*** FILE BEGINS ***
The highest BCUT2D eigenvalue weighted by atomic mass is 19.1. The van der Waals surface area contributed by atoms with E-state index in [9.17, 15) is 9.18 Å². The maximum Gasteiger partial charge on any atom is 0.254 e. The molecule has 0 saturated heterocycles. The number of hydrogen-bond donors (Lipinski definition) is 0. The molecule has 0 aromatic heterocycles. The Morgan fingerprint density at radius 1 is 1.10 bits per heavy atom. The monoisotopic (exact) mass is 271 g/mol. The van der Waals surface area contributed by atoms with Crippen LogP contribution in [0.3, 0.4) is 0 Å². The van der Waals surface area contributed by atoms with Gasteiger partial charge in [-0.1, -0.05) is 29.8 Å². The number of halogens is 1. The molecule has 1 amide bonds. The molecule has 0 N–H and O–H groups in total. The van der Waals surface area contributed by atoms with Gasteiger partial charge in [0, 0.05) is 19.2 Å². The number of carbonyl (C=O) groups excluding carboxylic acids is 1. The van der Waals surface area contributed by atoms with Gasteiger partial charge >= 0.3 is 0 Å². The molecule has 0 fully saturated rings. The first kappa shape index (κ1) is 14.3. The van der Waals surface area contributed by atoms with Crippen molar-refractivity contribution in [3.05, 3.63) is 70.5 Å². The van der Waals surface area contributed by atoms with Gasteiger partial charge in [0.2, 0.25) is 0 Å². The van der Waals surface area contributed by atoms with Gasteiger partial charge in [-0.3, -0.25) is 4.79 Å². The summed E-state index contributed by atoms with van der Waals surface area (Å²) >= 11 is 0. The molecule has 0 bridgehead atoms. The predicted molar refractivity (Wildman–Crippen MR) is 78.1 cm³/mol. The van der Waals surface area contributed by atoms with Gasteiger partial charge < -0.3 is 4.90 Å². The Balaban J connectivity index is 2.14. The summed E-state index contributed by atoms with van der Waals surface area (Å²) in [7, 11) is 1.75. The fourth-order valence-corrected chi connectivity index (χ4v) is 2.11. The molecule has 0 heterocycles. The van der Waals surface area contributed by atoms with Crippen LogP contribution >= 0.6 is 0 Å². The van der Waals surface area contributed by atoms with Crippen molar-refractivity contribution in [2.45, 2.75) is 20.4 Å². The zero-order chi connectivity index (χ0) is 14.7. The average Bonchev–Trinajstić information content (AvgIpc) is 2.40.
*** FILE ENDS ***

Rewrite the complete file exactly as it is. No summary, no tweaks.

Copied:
The highest BCUT2D eigenvalue weighted by atomic mass is 19.1. The van der Waals surface area contributed by atoms with E-state index in [9.17, 15) is 9.18 Å². The maximum Gasteiger partial charge on any atom is 0.254 e. The molecule has 0 saturated heterocycles. The number of hydrogen-bond donors (Lipinski definition) is 0. The molecule has 0 aromatic heterocycles. The Morgan fingerprint density at radius 1 is 1.10 bits per heavy atom. The monoisotopic (exact) mass is 271 g/mol. The van der Waals surface area contributed by atoms with Crippen LogP contribution in [0.3, 0.4) is 0 Å². The van der Waals surface area contributed by atoms with Gasteiger partial charge in [-0.1, -0.05) is 29.8 Å². The number of halogens is 1. The molecule has 1 amide bonds. The molecule has 0 N–H and O–H groups in total. The van der Waals surface area contributed by atoms with Gasteiger partial charge in [0, 0.05) is 19.2 Å². The number of carbonyl (C=O) groups excluding carboxylic acids is 1. The van der Waals surface area contributed by atoms with Gasteiger partial charge >= 0.3 is 0 Å². The molecule has 0 fully saturated rings. The first kappa shape index (κ1) is 14.3. The van der Waals surface area contributed by atoms with Crippen molar-refractivity contribution in [3.05, 3.63) is 70.5 Å². The van der Waals surface area contributed by atoms with Gasteiger partial charge in [0.2, 0.25) is 0 Å². The van der Waals surface area contributed by atoms with Gasteiger partial charge in [-0.3, -0.25) is 4.79 Å². The summed E-state index contributed by atoms with van der Waals surface area (Å²) >= 11 is 0. The molecule has 0 bridgehead atoms. The predicted molar refractivity (Wildman–Crippen MR) is 78.1 cm³/mol. The van der Waals surface area contributed by atoms with Gasteiger partial charge < -0.3 is 4.90 Å². The Balaban J connectivity index is 2.14. The summed E-state index contributed by atoms with van der Waals surface area (Å²) in [7, 11) is 1.75. The fourth-order valence-corrected chi connectivity index (χ4v) is 2.11. The molecule has 0 heterocycles. The van der Waals surface area contributed by atoms with Crippen LogP contribution >= 0.6 is 0 Å². The van der Waals surface area contributed by atoms with Crippen molar-refractivity contribution in [2.45, 2.75) is 20.4 Å². The zero-order chi connectivity index (χ0) is 14.7. The average Bonchev–Trinajstić information content (AvgIpc) is 2.40.